Eleven-year-old Lindsey McKay’s biggest wish is to become a famous dancer. But when her mother enrolls her in a ballet class with a teacher who’s as burly as a bear in tights, she knows her dreams will never come true. Luckily, she meets Madame Sinistra, the mysterious teacher of a top dance school only a few blocks away.
The eccentric teacher offers to give Lindsey lessons for free so long as she promises to perform in the school’s secret midnight shows. Lindsey can’t say no, not when she finally has the chance to dance on a real stage. She sneaks out of her parent’s apartment and is soon the star of the show. Although she’s thrilled to be dancing her heart out, something about the school isn’t quite right - one by one, the other students disappear. And each time they do, a music box with a figure just like the missing child joins Madame Sinistra’s growing personal collection.
As the class shrinks, Lindsey fears she’ll be next. If she doesn’t find the truth about the missing kids and stop Madame Sinistra, she might just end up as a tiny figurine herself.
MUSIC BOXES is a 41,000 word middle grade fantasy, which takes a typical girl’s ballet dreams on a dark fairy tale ride.
I thank you for your time and effort, and look forward to hearing from you.
A pretty melody filled the darkness. It was a magical melody. Whenever Lindsey heard it, she pictured herself standing in the middle of a stage. The spotlight beamed down on her and hundreds of people waited for the show to start.
Then, she would dance.
Lindsey flicked on the flashlight and watched the ballerina rotate on its pedestal in the music box. Its tiny, yellow skirt flared out around its waist like rays of sunshine. Everything else on the figure was painted. The face looked so real, as if it might speak.
“Yes, you’re right,” Lindsey whispered, pretending that it could hear her. “I wish we hadn’t moved to New York, either.”
The ballerina didn’t say anything. Lindsey knew that it wouldn’t. She wasn’t stupid, but talking to a music box probably did qualify her as being crazy. After all, eleven-and-a-half-year-olds don’t talk to their toys. But crazy or not, it made her feel better.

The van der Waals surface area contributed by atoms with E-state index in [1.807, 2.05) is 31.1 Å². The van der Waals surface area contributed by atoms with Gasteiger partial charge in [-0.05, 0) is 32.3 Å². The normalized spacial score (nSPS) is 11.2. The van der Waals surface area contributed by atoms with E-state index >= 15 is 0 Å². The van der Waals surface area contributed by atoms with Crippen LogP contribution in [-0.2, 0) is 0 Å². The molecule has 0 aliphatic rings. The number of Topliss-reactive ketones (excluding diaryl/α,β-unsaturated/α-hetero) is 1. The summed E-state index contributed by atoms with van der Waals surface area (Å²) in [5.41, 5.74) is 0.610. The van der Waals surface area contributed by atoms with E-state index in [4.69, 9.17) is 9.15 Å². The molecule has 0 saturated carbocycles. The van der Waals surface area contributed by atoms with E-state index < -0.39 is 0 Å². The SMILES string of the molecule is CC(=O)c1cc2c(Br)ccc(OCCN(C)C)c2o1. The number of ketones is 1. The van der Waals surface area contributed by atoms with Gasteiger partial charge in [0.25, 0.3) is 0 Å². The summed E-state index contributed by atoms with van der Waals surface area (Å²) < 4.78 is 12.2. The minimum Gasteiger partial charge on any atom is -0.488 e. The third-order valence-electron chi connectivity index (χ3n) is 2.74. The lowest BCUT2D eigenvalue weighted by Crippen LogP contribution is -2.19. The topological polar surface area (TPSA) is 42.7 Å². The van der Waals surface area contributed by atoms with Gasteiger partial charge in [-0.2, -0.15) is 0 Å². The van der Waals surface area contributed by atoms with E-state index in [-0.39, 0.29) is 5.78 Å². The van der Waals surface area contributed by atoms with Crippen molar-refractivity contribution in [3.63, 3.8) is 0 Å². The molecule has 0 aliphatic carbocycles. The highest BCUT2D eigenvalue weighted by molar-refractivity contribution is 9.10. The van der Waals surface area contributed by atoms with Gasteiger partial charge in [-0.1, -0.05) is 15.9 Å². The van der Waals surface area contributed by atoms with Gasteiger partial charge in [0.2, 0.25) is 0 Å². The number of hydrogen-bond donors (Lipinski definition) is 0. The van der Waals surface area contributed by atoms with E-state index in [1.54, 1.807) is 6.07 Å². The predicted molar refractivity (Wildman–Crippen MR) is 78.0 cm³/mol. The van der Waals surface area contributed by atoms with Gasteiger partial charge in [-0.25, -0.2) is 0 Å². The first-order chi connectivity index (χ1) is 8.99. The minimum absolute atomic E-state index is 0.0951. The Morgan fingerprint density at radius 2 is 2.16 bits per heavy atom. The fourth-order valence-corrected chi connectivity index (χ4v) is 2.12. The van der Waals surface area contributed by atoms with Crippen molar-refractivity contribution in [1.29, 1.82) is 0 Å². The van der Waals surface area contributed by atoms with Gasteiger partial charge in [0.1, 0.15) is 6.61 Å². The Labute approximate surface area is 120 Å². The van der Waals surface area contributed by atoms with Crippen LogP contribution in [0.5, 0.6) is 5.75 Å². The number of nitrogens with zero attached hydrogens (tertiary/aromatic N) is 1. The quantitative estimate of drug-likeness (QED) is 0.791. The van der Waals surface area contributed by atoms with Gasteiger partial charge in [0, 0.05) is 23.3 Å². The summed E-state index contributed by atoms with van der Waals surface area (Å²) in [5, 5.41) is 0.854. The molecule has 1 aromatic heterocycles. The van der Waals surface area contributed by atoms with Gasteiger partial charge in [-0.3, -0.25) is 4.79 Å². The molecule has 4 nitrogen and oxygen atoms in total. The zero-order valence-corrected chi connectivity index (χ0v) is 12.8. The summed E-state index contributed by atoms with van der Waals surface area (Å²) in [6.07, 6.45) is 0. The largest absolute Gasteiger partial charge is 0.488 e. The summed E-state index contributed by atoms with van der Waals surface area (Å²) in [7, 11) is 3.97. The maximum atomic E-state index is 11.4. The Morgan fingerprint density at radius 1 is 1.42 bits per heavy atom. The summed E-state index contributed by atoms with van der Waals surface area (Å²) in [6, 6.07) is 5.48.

Something hit against the wooden floorboards with a loud Bang! Lindsey jumped, accidentally snapping the box closed.
“Music…pretty, pretty music.” Her little sister, Bridget, mumbled in her sleep, tossing and turning in the sleeping bag on the floor several feet away.
Lindsey lay still until Bridget’s snore filled the room again. Then she opened the box. The pretty ballerina performed a perfect pirouette. Its arms stretched into the air, its tiny fingers almost touching each other, but not quite. Amazing that someone could carve wood so small and make it look real. Maybe that’s why the creator, a toy-maker named Jeannot Broussard, had been so famous.
Lindsey thought Jeannot was a funny name. Her mother claimed it was French. The only reason Lindsey could remember it was because her parents always told her that she should be careful with the box. Especially when she snapped it closed.
“Lindsey, do you have to shut it so hard?” her mother would say. “Jeannot Broussard will turn over in his grave, if he hears that!”
“If he has a grave,” Lindsey answered once. Momma had thrown a wet dishtowel at her head and told her not to talk back. But it was true. No one even knew if he had a grave, so how could he turn over in it? Poor Jeannot Broussard had disappeared years ago. Not even the police knew what had happened to him.
“As if the ground broke open and swallowed him up,” Papa sometimes said.
Lindsey wondered if that was possible. If it was, she hoped it never happened to her.
“No! Don’t stuff me into the violin!” Bridget tossed back and forth, banging her legs against the floor. Lindsey ignored it. It was just another nightmare. Her sister had them every night the last week.
“Bridget’s not used to the new situation yet. It’s hard for her to adjust,” Momma kept saying.
“Hard for her? And what about me?” Lindsey whispered. She looked at herself in the small mirror glued on the inside of the music box and frowned.